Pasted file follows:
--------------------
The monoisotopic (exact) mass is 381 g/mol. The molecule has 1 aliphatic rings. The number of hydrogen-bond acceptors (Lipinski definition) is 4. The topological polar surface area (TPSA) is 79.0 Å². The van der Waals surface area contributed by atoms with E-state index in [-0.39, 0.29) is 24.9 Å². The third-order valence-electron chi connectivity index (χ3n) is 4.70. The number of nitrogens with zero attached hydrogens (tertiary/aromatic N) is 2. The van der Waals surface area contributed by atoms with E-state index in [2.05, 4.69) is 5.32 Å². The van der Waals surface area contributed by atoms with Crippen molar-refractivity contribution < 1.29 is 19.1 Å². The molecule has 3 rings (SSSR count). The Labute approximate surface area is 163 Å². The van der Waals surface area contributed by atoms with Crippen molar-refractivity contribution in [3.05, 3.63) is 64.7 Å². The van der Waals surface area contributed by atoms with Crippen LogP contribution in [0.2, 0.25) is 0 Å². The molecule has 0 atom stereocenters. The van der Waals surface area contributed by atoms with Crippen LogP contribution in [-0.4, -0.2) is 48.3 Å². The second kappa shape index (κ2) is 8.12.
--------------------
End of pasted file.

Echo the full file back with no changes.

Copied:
The monoisotopic (exact) mass is 381 g/mol. The molecule has 1 aliphatic rings. The number of hydrogen-bond acceptors (Lipinski definition) is 4. The topological polar surface area (TPSA) is 79.0 Å². The van der Waals surface area contributed by atoms with E-state index in [-0.39, 0.29) is 24.9 Å². The third-order valence-electron chi connectivity index (χ3n) is 4.70. The number of nitrogens with zero attached hydrogens (tertiary/aromatic N) is 2. The van der Waals surface area contributed by atoms with E-state index in [2.05, 4.69) is 5.32 Å². The van der Waals surface area contributed by atoms with Crippen molar-refractivity contribution < 1.29 is 19.1 Å². The molecule has 3 rings (SSSR count). The Labute approximate surface area is 163 Å². The van der Waals surface area contributed by atoms with Crippen molar-refractivity contribution in [3.05, 3.63) is 64.7 Å². The van der Waals surface area contributed by atoms with Crippen LogP contribution in [0.2, 0.25) is 0 Å². The molecule has 0 atom stereocenters. The van der Waals surface area contributed by atoms with Crippen LogP contribution in [-0.4, -0.2) is 48.3 Å². The second kappa shape index (κ2) is 8.12.